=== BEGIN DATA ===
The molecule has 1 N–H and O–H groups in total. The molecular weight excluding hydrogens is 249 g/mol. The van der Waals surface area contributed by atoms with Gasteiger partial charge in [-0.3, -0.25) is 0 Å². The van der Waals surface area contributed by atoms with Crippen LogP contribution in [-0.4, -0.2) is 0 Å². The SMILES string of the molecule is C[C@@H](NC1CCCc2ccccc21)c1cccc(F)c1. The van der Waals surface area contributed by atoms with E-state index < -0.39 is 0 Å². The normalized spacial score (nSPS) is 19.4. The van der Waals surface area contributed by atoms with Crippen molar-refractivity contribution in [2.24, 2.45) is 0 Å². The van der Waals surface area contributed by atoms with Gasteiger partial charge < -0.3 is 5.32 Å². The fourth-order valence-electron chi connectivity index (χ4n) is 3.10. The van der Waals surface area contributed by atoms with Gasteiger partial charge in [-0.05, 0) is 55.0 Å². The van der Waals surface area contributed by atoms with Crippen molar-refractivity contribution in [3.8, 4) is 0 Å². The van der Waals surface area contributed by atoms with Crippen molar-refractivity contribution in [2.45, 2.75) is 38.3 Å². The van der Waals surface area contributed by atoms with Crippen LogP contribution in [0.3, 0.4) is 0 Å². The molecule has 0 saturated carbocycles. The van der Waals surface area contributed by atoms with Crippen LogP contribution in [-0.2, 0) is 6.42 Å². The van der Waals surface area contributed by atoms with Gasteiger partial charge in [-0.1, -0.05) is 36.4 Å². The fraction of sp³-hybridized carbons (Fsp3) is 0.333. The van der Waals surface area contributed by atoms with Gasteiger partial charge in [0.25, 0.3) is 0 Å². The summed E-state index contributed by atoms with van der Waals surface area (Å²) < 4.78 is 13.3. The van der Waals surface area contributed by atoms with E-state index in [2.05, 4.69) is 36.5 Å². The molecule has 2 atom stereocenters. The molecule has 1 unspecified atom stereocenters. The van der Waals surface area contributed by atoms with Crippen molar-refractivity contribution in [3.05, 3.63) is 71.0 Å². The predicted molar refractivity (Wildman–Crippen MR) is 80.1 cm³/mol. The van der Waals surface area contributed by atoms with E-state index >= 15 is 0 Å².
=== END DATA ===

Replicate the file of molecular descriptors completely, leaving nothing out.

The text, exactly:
The molecule has 1 N–H and O–H groups in total. The molecular weight excluding hydrogens is 249 g/mol. The van der Waals surface area contributed by atoms with Gasteiger partial charge in [-0.3, -0.25) is 0 Å². The van der Waals surface area contributed by atoms with Crippen LogP contribution in [-0.4, -0.2) is 0 Å². The SMILES string of the molecule is C[C@@H](NC1CCCc2ccccc21)c1cccc(F)c1. The van der Waals surface area contributed by atoms with E-state index < -0.39 is 0 Å². The normalized spacial score (nSPS) is 19.4. The van der Waals surface area contributed by atoms with Crippen molar-refractivity contribution in [2.24, 2.45) is 0 Å². The van der Waals surface area contributed by atoms with Gasteiger partial charge < -0.3 is 5.32 Å². The fourth-order valence-electron chi connectivity index (χ4n) is 3.10. The van der Waals surface area contributed by atoms with Gasteiger partial charge in [-0.05, 0) is 55.0 Å². The van der Waals surface area contributed by atoms with Crippen molar-refractivity contribution in [3.8, 4) is 0 Å². The van der Waals surface area contributed by atoms with Crippen molar-refractivity contribution in [2.45, 2.75) is 38.3 Å². The van der Waals surface area contributed by atoms with Crippen LogP contribution in [0.3, 0.4) is 0 Å². The molecule has 0 saturated carbocycles. The van der Waals surface area contributed by atoms with Crippen LogP contribution in [-0.2, 0) is 6.42 Å². The van der Waals surface area contributed by atoms with Gasteiger partial charge in [-0.1, -0.05) is 36.4 Å². The fraction of sp³-hybridized carbons (Fsp3) is 0.333. The van der Waals surface area contributed by atoms with Gasteiger partial charge in [0.25, 0.3) is 0 Å². The summed E-state index contributed by atoms with van der Waals surface area (Å²) < 4.78 is 13.3. The van der Waals surface area contributed by atoms with E-state index in [2.05, 4.69) is 36.5 Å². The molecule has 2 atom stereocenters. The molecule has 1 unspecified atom stereocenters. The van der Waals surface area contributed by atoms with Crippen molar-refractivity contribution in [3.05, 3.63) is 71.0 Å². The predicted molar refractivity (Wildman–Crippen MR) is 80.1 cm³/mol. The van der Waals surface area contributed by atoms with E-state index >= 15 is 0 Å².